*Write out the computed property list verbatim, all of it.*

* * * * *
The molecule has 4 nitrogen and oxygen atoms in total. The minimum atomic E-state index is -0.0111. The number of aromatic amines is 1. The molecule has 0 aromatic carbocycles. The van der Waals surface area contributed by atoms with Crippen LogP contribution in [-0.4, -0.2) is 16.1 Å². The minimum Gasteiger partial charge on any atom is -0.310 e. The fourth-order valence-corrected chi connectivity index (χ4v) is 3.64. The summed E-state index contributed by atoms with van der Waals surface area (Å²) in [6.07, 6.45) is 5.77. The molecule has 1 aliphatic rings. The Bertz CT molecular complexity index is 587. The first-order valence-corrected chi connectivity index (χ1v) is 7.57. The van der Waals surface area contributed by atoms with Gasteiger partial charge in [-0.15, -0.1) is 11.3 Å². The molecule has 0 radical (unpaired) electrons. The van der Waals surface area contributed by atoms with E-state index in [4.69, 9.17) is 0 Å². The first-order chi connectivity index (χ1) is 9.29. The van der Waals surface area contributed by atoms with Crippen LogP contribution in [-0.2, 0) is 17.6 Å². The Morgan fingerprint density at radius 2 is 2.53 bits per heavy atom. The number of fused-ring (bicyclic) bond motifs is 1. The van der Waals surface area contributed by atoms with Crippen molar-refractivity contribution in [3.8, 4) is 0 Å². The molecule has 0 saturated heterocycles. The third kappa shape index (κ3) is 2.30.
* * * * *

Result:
The molecule has 4 nitrogen and oxygen atoms in total. The minimum atomic E-state index is -0.0111. The number of aromatic amines is 1. The molecule has 0 aromatic carbocycles. The van der Waals surface area contributed by atoms with Crippen LogP contribution in [-0.4, -0.2) is 16.1 Å². The minimum Gasteiger partial charge on any atom is -0.310 e. The fourth-order valence-corrected chi connectivity index (χ4v) is 3.64. The summed E-state index contributed by atoms with van der Waals surface area (Å²) in [6.07, 6.45) is 5.77. The molecule has 1 aliphatic rings. The Bertz CT molecular complexity index is 587. The first-order valence-corrected chi connectivity index (χ1v) is 7.57. The van der Waals surface area contributed by atoms with Gasteiger partial charge in [-0.15, -0.1) is 11.3 Å². The molecule has 0 radical (unpaired) electrons. The van der Waals surface area contributed by atoms with E-state index in [4.69, 9.17) is 0 Å². The first-order chi connectivity index (χ1) is 9.29. The van der Waals surface area contributed by atoms with Crippen LogP contribution in [-0.2, 0) is 17.6 Å². The Morgan fingerprint density at radius 2 is 2.53 bits per heavy atom. The number of fused-ring (bicyclic) bond motifs is 1. The van der Waals surface area contributed by atoms with Crippen molar-refractivity contribution in [3.8, 4) is 0 Å². The molecule has 0 saturated heterocycles. The third kappa shape index (κ3) is 2.30.